Ever since I was a child I have always loved boxes. Whether this stems from my desire for tidiness and the ability of boxes to hide otherwise unsightly collections of ‘treasures’ or junk; or the allure of what might be hidden inside, I’m not sure.
As a child, I would have derived endless enjoyment from this Carved Wooden Box, with its four compartments. Each is accessed by sliding the tops off rather than lifting the lids, making them feel concealed and secret. Even now it gives a frisson of pleasure when I open it.
Many years on, the fascination with boxes remains and I get lots of pleasure from selecting boxes for the Gallery. From small containers originally used for make-up, to larger dowry boxes; chapatti boxes to flour chests, I am still irresistibly drawn to them.
Often the make-up boxes are still stained red inside, like the one below. This is from the paste traditionally made from red turmeric powder or, much more dangerously, toxic vermilion. The paste is used to make the bindi or tilak mark often seen on the foreheads of Hindu women.
For me, the best boxes were always the ones containing further ‘secret’ compartments, and one of my favourites is the Old Dowry Chest shown here:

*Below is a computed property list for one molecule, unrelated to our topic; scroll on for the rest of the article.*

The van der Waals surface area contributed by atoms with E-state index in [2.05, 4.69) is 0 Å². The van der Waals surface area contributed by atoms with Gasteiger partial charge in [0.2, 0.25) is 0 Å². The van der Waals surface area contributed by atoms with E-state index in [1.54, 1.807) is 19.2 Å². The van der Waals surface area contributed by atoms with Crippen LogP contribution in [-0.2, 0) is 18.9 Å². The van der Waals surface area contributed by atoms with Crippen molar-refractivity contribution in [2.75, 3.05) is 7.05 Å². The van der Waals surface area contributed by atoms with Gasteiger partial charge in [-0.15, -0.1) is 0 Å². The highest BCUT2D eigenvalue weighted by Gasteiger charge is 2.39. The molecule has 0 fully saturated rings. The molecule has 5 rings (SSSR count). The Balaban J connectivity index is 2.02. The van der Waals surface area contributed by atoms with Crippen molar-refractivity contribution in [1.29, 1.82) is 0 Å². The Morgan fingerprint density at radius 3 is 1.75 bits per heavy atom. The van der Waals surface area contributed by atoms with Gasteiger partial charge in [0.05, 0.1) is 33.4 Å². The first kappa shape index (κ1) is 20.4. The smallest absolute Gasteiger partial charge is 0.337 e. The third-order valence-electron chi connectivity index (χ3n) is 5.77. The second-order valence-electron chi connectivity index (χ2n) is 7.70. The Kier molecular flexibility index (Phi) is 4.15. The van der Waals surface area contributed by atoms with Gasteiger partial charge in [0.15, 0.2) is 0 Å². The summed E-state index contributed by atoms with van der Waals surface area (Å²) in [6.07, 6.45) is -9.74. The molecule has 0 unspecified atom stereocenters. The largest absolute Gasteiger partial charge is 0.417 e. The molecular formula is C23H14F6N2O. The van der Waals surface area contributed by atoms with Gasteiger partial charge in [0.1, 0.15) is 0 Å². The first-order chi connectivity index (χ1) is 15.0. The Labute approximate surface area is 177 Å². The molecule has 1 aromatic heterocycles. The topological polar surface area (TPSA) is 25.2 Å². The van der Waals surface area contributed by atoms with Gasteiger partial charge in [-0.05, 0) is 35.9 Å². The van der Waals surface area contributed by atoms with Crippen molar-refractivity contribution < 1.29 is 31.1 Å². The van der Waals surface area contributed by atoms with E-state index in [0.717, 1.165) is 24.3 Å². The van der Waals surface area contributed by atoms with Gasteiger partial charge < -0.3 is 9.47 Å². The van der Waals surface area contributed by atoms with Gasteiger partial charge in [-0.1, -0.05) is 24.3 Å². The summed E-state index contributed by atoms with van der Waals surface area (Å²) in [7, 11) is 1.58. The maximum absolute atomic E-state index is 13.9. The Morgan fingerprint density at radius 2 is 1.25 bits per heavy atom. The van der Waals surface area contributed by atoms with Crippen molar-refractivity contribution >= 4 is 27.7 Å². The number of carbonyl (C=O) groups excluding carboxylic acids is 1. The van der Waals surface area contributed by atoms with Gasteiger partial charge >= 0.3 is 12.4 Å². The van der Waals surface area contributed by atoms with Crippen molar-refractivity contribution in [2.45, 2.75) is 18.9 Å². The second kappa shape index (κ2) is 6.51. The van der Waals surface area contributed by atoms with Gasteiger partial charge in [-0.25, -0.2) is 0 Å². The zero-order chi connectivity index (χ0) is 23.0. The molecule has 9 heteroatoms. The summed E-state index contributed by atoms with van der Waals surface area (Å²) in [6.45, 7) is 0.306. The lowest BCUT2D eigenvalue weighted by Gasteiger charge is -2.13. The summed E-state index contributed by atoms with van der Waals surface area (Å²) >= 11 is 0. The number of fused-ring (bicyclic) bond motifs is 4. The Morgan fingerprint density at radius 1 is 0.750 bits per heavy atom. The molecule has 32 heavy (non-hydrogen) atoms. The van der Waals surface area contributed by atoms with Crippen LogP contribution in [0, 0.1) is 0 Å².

It has a three drawers at the bottom, most probably originally for jewellery but with endless possible uses. These drawers do not lock however, so I imagine that the most valuable pieces were kept in the internal ‘box within a box’, safely padlocked and out of sight.
The main compartment would be used for embroidered cloths, often made by the bride in the years preceding her marriage. Such boxes would be filled by the bride and her family and taken to her marital home. The practise has not entirely died out but these days the boxes are often metal trunks which withstand damp and insects better than the traditional wooden ones.
Not all boxes have such symbolic and special use but illustrate the Indian tendency to decorate and beautify even the most everyday items – for example these carved wooden chapatti boxes used to keep chapattis warm.
Rather than carved, some of our boxes are beautifully painted, such as this Tibetan box depicting horned deer on the front; Yama, the lord of death, on the top; and crossed vajras on each end.